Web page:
Paranasal Sinus and Nasal Cavity Cancer
Nasal and sinus cancers
Nasal and sinus cancers affect the nasal cavity and the sinuses around the nose, which are known as paranasal sinuses. There are many pairs of sinuses in the area around the nose and cancer can develop in any of them. Cancer that affects the nasal cavity and the paranasal sinuses is known as nasal and paranasal sinus cancer. The area where the nose and throat meet is known as the nasopharynx; cancer that occurs in this area is known as nasopharyngeal cancer, which is different to nasal and paranasal sinus cancer. Nasal and sinus cancers are rare and only 450 cases of the disease are diagnosed in the UK each year.
What causes nasal and sinus cancer?
The exact cause of nasal and sinus cancers is unknown, though some risk factors have been acknowledged. These include:
- Exposure to certain chemicals (including wood dust, nickel and formaldehyde)
Symptoms of nasal and sinus cancers
Symptoms generally affect the nose and eyes and may include:
- Impaired sense of smell
- Feeling like one side of the nose is blocked
- Mucus coming from the nose
- One bulging eye
- Partial (or complete in some cases) loss of sight
- Pain around the eye
- Double vision
- Watery eyes
- Pain or numbness in the face
- Difficulty opening the jaw
How are nasal and sinus cancers diagnosed?
Many of the symptoms associated with nasal and sinus cancers are caused by mild health conditions. However, it is worth getting them checked out, especially if your symptoms persist. Your GP will ask you a series of questions about your symptoms and if they there is a chance you have cancer they will refer you to a specialist for further assessment. At the hospital tests including a nasoendoscopy, panendoscopy and a fine needle aspiration will be carried out and the results of the test will be used to confirm diagnosis.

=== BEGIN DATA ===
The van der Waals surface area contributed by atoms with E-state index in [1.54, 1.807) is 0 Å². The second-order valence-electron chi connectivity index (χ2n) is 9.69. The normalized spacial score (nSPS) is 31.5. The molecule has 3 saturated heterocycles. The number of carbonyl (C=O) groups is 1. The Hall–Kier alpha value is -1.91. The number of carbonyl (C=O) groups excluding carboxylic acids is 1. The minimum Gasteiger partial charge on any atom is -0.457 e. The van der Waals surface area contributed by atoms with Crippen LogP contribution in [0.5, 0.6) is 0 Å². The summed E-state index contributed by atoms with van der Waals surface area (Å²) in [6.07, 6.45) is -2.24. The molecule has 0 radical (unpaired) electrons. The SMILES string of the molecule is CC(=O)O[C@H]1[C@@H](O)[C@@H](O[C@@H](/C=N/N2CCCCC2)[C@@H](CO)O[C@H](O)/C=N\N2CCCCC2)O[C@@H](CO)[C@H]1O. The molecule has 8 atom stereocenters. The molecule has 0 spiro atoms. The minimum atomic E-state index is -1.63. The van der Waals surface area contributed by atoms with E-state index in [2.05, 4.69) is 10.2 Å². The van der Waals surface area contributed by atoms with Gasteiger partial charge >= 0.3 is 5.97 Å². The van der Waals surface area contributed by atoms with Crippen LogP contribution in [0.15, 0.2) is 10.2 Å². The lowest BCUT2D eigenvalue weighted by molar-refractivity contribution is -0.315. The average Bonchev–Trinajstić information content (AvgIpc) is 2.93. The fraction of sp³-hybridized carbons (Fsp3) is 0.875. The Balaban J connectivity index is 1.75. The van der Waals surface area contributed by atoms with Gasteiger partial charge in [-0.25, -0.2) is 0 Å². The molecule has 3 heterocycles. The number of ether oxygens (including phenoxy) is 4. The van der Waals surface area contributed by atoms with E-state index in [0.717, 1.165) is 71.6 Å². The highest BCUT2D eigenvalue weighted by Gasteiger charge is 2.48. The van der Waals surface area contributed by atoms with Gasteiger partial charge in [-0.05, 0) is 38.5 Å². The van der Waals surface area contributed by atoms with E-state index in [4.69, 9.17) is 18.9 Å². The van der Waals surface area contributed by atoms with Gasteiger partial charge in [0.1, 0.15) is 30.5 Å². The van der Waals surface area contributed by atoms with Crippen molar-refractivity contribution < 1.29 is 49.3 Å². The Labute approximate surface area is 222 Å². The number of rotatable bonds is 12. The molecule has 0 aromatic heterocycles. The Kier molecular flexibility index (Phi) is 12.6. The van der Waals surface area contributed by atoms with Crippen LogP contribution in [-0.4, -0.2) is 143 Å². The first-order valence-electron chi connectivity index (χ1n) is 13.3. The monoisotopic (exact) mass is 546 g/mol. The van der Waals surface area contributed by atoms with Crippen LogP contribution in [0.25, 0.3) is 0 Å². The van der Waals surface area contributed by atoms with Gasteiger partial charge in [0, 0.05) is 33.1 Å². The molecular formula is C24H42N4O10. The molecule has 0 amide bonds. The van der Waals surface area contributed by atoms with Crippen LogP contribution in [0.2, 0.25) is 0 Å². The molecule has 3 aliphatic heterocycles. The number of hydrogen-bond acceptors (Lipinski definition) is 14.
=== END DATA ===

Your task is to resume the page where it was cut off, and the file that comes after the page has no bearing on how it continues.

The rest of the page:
How are nasal and sinus cancers treated?
The type of treatment will depend on a number of factors, including the stage of cancer and if the cancer has extended. Treatments that can be used to treat nasal and sinus cancers include surgery, radiotherapy and chemotherapy. Early diagnosis and treatment increases the chance of curing the cancer.
What is the outlook for nasal and sinus cancers?
As with the many other variations of cancer, the outlook for nasal and sinus cancer depends on whether the cancer has spread and how advanced the cancer is when a diagnosis is compiled. If the cancer is diagnosed early the survival stats are much higher. Between 50 and 60 percent of people diagnosed with nasal and sinus cancers will live on for at least 5 years after their initial diagnosis.
Living with nasal and sinus cancers
Living with cancer can be very difficult and you may experience a host of different emotions, as you struggle to acknowledge your diagnosis. Your care team will provide for all divisions of your medical care, but they can also offer emotional support and practical help. You can also contact the cancer charities offering support in the UK.